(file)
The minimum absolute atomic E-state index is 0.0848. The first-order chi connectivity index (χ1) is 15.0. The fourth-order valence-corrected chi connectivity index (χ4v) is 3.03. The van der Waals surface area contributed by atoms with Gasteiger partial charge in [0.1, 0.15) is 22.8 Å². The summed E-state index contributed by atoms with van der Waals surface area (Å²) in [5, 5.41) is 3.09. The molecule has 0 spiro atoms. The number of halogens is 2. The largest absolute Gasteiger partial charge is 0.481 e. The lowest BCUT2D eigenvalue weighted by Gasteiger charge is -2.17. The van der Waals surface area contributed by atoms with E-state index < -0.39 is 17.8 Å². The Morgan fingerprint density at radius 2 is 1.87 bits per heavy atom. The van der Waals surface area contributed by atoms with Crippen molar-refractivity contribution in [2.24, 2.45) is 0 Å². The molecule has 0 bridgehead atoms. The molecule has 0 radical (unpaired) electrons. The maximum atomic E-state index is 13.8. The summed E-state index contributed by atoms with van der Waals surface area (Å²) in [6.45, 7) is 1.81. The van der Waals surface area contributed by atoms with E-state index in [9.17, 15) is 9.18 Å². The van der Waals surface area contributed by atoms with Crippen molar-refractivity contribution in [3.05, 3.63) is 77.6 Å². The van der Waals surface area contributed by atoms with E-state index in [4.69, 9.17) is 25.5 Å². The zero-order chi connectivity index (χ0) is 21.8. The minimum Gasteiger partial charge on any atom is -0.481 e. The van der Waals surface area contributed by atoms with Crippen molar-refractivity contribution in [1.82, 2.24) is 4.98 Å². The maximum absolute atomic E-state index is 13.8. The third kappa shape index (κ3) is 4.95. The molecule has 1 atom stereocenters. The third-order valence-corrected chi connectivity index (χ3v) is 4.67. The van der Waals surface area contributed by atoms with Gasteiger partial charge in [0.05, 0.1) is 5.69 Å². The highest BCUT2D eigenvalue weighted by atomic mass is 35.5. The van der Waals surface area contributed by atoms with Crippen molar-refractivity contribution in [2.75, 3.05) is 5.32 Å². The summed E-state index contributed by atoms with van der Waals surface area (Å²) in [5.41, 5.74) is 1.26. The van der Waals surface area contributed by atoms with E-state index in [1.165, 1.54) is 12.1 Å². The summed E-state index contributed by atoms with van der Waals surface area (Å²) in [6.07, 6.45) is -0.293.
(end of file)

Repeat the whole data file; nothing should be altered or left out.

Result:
The minimum absolute atomic E-state index is 0.0848. The first-order chi connectivity index (χ1) is 15.0. The fourth-order valence-corrected chi connectivity index (χ4v) is 3.03. The van der Waals surface area contributed by atoms with Gasteiger partial charge in [0.1, 0.15) is 22.8 Å². The summed E-state index contributed by atoms with van der Waals surface area (Å²) in [5, 5.41) is 3.09. The molecule has 0 spiro atoms. The number of halogens is 2. The largest absolute Gasteiger partial charge is 0.481 e. The lowest BCUT2D eigenvalue weighted by Gasteiger charge is -2.17. The van der Waals surface area contributed by atoms with E-state index < -0.39 is 17.8 Å². The Morgan fingerprint density at radius 2 is 1.87 bits per heavy atom. The van der Waals surface area contributed by atoms with Crippen molar-refractivity contribution in [2.24, 2.45) is 0 Å². The molecule has 0 bridgehead atoms. The molecule has 0 radical (unpaired) electrons. The maximum atomic E-state index is 13.8. The summed E-state index contributed by atoms with van der Waals surface area (Å²) in [6.45, 7) is 1.81. The van der Waals surface area contributed by atoms with E-state index in [9.17, 15) is 9.18 Å². The van der Waals surface area contributed by atoms with Crippen molar-refractivity contribution in [3.05, 3.63) is 77.6 Å². The van der Waals surface area contributed by atoms with E-state index in [4.69, 9.17) is 25.5 Å². The zero-order chi connectivity index (χ0) is 21.8. The minimum Gasteiger partial charge on any atom is -0.481 e. The van der Waals surface area contributed by atoms with Crippen molar-refractivity contribution in [1.82, 2.24) is 4.98 Å². The maximum absolute atomic E-state index is 13.8. The third kappa shape index (κ3) is 4.95. The molecule has 1 atom stereocenters. The third-order valence-corrected chi connectivity index (χ3v) is 4.67. The van der Waals surface area contributed by atoms with Gasteiger partial charge in [0.05, 0.1) is 5.69 Å². The highest BCUT2D eigenvalue weighted by atomic mass is 35.5. The van der Waals surface area contributed by atoms with Crippen molar-refractivity contribution in [2.75, 3.05) is 5.32 Å². The summed E-state index contributed by atoms with van der Waals surface area (Å²) in [5.41, 5.74) is 1.26. The van der Waals surface area contributed by atoms with E-state index in [1.165, 1.54) is 12.1 Å². The summed E-state index contributed by atoms with van der Waals surface area (Å²) in [6.07, 6.45) is -0.293.